By Maria Immaculate Owechi
Isaac Nabende, a graphics designer at Prime Clear Images Limited on Nasser Road, and Julie Iculet Nabende wedded on July 7, 2001. They have been blessed with six children; one daughter and five boys. As they celebrated, their 18th anniversary, they shared their love story with us.
When and how did you first meet?
Nabende: We first met in March, 1999 at Deliverance Church, Makerere during a family day celebration. Afterwards, I continuously spotted her during regular church services.
Iculet: We met at church and I knew him as a Sunday school teacher.
What attracted you to each other?
Nabende: By then, Iculet had a four-year-old daughter from a previous relationship called Mercy Ntuulo Ademeri and I liked the way she nurtured her. So, I definitely saw a caring and loving mother to my future children.
Iculet: He got attracted to me at first sight but I only started noticing his good qualities after we became good friends.
He was humble, loving and caring, especially towards my daughter. Even today he has been able to love unconditionally and raise my daughter as his own.
What happened next?
Nabende: After we became friends, she would visit me occasionally. After two months, that’s when I gained the confidence to ask her to be my girlfriend.
She agreed and we dated for a year and three months until I asked for her hand in marriage.
What made you very sure she is the ideal woman you wanted to raise a family with?
Nabende: She came from a good Christian family and her mother, Jane Opolot, was my best friend.
Aunt Opolot was such a nice woman who interacted with young people and always checked in to see how I was doing. Having her daughter as a wife was definitely the best choice for me.
Iculet: After he made his marriage intentions known, Nabende introduced me to his family members; his mother who lived in Jinja plus brothers and sisters that lived in Bugema. They all approved of me as the right choice.
Even when he visited my mother in Mengo, she had no objections welcoming him as a son-in-law.
What makes your times different from today in terms of dating?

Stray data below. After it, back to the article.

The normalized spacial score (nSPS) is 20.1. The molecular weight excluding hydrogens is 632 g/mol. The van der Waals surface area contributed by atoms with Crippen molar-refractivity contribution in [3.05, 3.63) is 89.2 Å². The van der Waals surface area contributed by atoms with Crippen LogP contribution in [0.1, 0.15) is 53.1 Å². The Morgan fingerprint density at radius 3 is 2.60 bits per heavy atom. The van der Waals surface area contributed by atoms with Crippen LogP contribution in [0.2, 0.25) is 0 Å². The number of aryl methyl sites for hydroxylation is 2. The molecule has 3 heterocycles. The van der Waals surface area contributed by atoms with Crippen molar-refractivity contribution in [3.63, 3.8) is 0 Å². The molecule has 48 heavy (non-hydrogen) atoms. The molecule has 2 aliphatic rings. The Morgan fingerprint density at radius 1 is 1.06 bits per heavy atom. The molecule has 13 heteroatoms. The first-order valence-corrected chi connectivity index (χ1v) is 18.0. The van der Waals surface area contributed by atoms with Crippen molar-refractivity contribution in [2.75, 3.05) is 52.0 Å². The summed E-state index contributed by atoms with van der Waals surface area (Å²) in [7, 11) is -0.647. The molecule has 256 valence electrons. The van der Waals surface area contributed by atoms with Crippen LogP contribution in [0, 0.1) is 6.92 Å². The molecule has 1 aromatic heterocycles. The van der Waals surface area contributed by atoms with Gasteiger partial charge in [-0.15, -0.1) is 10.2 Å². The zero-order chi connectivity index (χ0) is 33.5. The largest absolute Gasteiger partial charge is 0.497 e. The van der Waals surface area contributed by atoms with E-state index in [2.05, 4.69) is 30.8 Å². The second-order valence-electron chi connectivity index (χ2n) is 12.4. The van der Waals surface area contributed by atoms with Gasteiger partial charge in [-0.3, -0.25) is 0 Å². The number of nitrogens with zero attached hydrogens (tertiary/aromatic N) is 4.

Iculet: Back then, we communicated through phone calls. Buying enough airtime to sustain a conversation was a luxury. This made our dates more meaningful as we had a lot to talk about.
My husband first contacted me using his office line since he did not own a phone. So, I had to call during lunch hours because he was busy yet I had all the time to chat.
Since we had agreed that our dates had to take place once a week, that phone call was specifically to communicate the plans.
But today there is an alternative of just loading data of as low as Shs500 to chat on Whatsapp or Facebook messenger.
This has downplayed the importance of having face-to-face conversations so that you can read someone’s actions to tell if they are genuine.
You can find a young man busy WhatsApping a girl that he loves her yet at the same time they are telling another the same words on a date with them.
Nabende: These days, young people meet their lovers online and then the face-to-face meeting takes place after. Actually, that’s when they get to discover someone is the opposite of what they portrayed online.
Yet for us you first observe the person’s character in real life before dating them. Then when you are chatting online you know very well your partner’s character.
Tell us about the traditional wedding?
Nabende: We had six months of planning with the traditional ceremony taking place on March 31, 2001, at her home in Pallisa. I was told to bring five cows and three goats as bride price.